Risk Disclosure

"Forex trading can involve the risk of loss beyond your initial deposit. It is not suitable for all investors and you should make sure you understand the risks involved; seeking independent advice if necessary"

Binary Options

Thursday, November 22, 2007


Before you attempt any sort of trading you need to fully understand the risks involved. Besides the fact that trading platforms now offer smaller lots that enable almost anyone to trade. They also offer a high degree of leverage. Using leverage can make or break you as a trader.

Leveraging can best be described as a leverage ratio or margin percent, or the use of borrowed capital to improve the speculative capacity and rate of return from an investment. In layman's terms it means when using leverage of 100:1 we are borrowing $100 for every $1 of our own capital. Our margin is therefore 1% or we are geared at a ratio of 100:1.

Margin is the amount of collateral deposited with a broker when borrowing from that broker to trade currencies. We calculate leverage or gearing by dividing the capital into the lot size. Assume a maxi account of $10,000 trading 1 lot in the market with 100:1 leverage. The calculation would be as follows.

(100,000/10,000)= Gearing of 10%. Assume 2 lots in the market (200,000/10,000)= Gearing of 20% or exposing 20% of our capital on a single trade.

Assume we trade a mini account of $5000, trading 1 lot with 100:1 leverage. The calculation would be as follows.

Mini account (10,000/5000)= leverage of 2% being used. Assume the same account with 5lots in the market (50,000/5000) would mean exposing 10% of our capital on a single trade.

Gearing or leverage is vital to understand from the outset. It simply means the lower the gearing the lower the risk. If we examine the the above examples it is clear that if we opened a maxi account with $10,000 the minimum risk per trade would be 10% of our capital. By the same token risking 5 lots on the mini account of $5000 would be 10% of our capital. Risking 10% of our capital per trade would soon spell the end of our capital and probably our demise as traders.

The above examples are simplistic views of leverage use because we have not taken any stop loss values into consideration. Many platforms will offer very high gearing to entice you to enter more lots in the market to make more money on your trades. Be very careful of this because you will only be increasing your risk and the spread charge of your broker.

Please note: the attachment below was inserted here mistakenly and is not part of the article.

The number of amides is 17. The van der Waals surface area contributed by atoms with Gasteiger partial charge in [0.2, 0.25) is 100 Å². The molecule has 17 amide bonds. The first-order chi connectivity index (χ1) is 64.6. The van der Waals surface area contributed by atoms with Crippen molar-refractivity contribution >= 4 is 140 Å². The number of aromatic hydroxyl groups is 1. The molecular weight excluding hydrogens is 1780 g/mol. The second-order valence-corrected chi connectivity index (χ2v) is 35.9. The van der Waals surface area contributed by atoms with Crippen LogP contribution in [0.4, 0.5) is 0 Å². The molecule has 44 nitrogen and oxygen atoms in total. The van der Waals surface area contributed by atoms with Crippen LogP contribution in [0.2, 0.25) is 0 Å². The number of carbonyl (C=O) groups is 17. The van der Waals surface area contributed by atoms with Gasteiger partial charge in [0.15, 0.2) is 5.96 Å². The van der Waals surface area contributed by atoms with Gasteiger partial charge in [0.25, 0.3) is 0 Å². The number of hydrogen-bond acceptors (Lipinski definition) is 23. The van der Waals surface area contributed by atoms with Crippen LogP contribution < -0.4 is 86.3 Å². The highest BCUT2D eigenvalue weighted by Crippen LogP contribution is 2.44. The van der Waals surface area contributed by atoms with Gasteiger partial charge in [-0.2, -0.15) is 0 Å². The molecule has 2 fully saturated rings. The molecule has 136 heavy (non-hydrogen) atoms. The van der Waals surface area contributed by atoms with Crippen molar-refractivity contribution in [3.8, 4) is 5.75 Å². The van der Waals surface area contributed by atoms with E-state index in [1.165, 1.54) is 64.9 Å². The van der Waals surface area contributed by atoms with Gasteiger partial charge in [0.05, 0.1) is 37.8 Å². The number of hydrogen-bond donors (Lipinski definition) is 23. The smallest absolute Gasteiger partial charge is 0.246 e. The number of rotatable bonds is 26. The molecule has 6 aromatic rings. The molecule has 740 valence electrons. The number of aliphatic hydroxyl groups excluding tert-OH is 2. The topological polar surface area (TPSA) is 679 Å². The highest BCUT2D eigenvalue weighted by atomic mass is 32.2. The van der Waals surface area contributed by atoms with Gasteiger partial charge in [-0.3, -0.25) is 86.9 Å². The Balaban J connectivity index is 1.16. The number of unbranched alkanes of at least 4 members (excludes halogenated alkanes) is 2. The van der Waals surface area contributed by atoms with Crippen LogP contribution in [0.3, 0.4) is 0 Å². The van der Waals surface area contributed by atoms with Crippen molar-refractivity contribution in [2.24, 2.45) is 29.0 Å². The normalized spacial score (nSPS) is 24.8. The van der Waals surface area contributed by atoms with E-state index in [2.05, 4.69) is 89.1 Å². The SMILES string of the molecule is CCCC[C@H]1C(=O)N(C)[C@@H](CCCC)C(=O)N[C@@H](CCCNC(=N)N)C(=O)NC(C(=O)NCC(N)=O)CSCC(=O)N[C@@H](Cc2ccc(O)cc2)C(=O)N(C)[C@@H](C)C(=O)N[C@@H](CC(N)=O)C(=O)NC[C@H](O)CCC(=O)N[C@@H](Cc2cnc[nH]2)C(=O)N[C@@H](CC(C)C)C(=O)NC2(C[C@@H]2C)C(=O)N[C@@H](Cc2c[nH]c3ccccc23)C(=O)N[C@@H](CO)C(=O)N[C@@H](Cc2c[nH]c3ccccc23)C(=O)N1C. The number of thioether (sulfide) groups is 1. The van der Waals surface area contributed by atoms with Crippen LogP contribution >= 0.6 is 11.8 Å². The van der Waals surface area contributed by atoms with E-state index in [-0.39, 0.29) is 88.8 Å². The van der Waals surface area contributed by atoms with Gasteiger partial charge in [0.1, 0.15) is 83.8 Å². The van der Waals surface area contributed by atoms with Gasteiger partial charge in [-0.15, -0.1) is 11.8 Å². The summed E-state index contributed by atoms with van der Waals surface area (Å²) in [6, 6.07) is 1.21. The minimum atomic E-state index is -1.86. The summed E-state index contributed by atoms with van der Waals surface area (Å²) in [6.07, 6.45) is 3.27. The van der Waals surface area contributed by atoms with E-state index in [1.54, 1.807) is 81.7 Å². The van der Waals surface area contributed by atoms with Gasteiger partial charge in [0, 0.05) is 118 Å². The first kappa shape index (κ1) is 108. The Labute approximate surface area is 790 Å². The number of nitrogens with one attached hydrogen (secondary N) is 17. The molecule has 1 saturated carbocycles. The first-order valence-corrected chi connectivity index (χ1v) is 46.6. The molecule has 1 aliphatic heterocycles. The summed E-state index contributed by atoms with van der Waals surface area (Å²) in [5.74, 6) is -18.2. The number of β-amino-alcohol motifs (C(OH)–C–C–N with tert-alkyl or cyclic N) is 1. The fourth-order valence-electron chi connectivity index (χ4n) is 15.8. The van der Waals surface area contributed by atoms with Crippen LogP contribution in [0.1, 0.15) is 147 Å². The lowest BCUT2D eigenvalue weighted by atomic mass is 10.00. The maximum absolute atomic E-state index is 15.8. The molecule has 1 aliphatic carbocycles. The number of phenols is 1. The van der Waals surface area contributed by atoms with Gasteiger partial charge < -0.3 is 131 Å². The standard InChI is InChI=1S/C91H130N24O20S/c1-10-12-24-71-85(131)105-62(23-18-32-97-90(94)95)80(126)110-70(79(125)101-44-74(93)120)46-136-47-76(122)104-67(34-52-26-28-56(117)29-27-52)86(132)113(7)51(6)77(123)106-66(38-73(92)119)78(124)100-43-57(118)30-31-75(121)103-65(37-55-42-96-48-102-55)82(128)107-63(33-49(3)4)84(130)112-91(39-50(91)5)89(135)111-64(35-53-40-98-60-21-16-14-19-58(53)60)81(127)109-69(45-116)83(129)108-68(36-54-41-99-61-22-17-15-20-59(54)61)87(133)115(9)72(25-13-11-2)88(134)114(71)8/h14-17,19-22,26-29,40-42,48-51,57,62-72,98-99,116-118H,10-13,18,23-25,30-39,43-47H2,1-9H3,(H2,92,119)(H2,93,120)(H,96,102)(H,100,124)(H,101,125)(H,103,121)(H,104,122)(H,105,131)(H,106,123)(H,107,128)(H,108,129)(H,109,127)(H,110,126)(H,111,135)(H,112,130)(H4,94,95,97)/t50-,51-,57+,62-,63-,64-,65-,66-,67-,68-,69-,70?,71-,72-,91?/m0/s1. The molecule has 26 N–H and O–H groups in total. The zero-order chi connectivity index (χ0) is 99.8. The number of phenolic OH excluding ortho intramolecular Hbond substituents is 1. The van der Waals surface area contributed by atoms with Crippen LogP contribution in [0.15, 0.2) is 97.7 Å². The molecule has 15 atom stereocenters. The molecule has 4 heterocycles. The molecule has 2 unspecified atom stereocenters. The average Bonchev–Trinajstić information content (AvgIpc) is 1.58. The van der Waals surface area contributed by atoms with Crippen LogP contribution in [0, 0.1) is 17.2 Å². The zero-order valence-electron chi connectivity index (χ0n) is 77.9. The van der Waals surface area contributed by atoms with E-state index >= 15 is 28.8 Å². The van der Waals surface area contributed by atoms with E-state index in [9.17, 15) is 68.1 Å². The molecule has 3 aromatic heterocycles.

Without margining or leverage, Forex trading would be inaccessible to most people. Leverage is a double edged sword, we cannot trade without it and too much of it will increase our risk of failure. Only by understanding the effects of leverage and your brokers policy regarding margin can we utilise leverage to benefit our every day trading.

The question then is how much leverage should we use?
The flexibility offered by mini accounts(10k) Micro accounts (1K) makes it easier to control the risk per trade because we can operate within the minimum and maximum extremes of the chosen leverage. The risk should rather be calculated as a percentage of capital. Whilst opinions may differ on risk from trader to trader, a prudent risk would be 1 to 2% of capital per trade.

Again lets assume we trade EURUSD on a mini account of $ 5000 with Leverage of 100:1 and risk 2% of capital to make 100 Pips or $100 profit.

With leverage of 100:1 we can enter the market with a maximum of 50 lots (5000/100) but our strategy assumes a risk of 2% which is $100. (5000*.02). This means that if the market goes 100 pips against us we lose $100 or if it goes 100pips in our favour we make $100.

Therefore in order to meet the requirements of our risk strategy we could only enter the market with 1 lot. Had we entered the trade with 2 lots we would only be able to risk a 50 pip move against us to lose $100 or a 50 pip move in our favour to make $100. Likewise 3 lots = 33 pips against or for us.

It is clear therefore that the leverage and margin will in no way affect the profit or loss on the trade provided we have a predefined risk. The real risk of the trade is 2%, that is unless you trade without a stop loss and let the market run against you in which case you will be risking your capital 10 times.

The only difference between 100:1 leverage and 400:1 Leverage in the above example is the amount of margin required to do the trade. With 1 lot at 100:1 gearing the margin requirement is $100, at 400:1 the margin requirement is $25. Had we done the same trade with 400:1 gearing the end result would have been the same, the risk $100 and the profit $100.


  • Leverage is the margin amount required and expressed as a ratio if all the borrowing capacity allowed by your broker is utilised.
  • Real leverage is calculated by dividing your capital into the value of your open positions.
  • Multiple trades and different currency pairs can increase the amount of real leverage used.
  • Margin requirements have no influence on risk if traded with modest leverage.
  • Do not be tempted by greed to risk more lots than your risk management strategy calls for.
  • If you are not comfortable with the risk on a trade, regardless of how good the setup looks then rather give the trade a miss.
  • Leverage is not what your broker allows you to use, it is what you decide to use as you can see in the following table based on our example above.

LeverageCapitalMargin %MarginLots RiskProfit
400:1$50000.50%$251$100 $100

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